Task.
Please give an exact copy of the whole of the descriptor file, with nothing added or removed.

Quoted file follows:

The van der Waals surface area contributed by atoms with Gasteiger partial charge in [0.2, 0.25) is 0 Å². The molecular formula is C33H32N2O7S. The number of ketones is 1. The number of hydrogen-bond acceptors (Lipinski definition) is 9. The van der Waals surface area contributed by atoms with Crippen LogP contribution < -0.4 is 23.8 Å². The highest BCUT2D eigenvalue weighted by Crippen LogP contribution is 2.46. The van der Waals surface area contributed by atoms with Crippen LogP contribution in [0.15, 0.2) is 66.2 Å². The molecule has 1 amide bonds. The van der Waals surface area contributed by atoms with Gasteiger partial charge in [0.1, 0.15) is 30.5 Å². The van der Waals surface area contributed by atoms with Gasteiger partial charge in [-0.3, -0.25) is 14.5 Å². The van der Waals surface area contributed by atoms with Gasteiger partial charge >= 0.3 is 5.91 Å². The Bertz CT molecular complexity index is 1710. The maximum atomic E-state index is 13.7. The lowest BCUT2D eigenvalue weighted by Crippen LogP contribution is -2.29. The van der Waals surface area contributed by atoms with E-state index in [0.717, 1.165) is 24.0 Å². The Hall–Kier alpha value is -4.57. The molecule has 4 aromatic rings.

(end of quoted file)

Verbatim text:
The van der Waals surface area contributed by atoms with Gasteiger partial charge in [0.2, 0.25) is 0 Å². The molecular formula is C33H32N2O7S. The number of ketones is 1. The number of hydrogen-bond acceptors (Lipinski definition) is 9. The van der Waals surface area contributed by atoms with Crippen LogP contribution < -0.4 is 23.8 Å². The highest BCUT2D eigenvalue weighted by Crippen LogP contribution is 2.46. The van der Waals surface area contributed by atoms with Crippen LogP contribution in [0.15, 0.2) is 66.2 Å². The molecule has 1 amide bonds. The van der Waals surface area contributed by atoms with Gasteiger partial charge in [0.1, 0.15) is 30.5 Å². The van der Waals surface area contributed by atoms with Gasteiger partial charge in [-0.3, -0.25) is 14.5 Å². The van der Waals surface area contributed by atoms with Gasteiger partial charge >= 0.3 is 5.91 Å². The Bertz CT molecular complexity index is 1710. The maximum atomic E-state index is 13.7. The lowest BCUT2D eigenvalue weighted by Crippen LogP contribution is -2.29. The van der Waals surface area contributed by atoms with E-state index in [0.717, 1.165) is 24.0 Å². The Hall–Kier alpha value is -4.57. The molecule has 4 aromatic rings.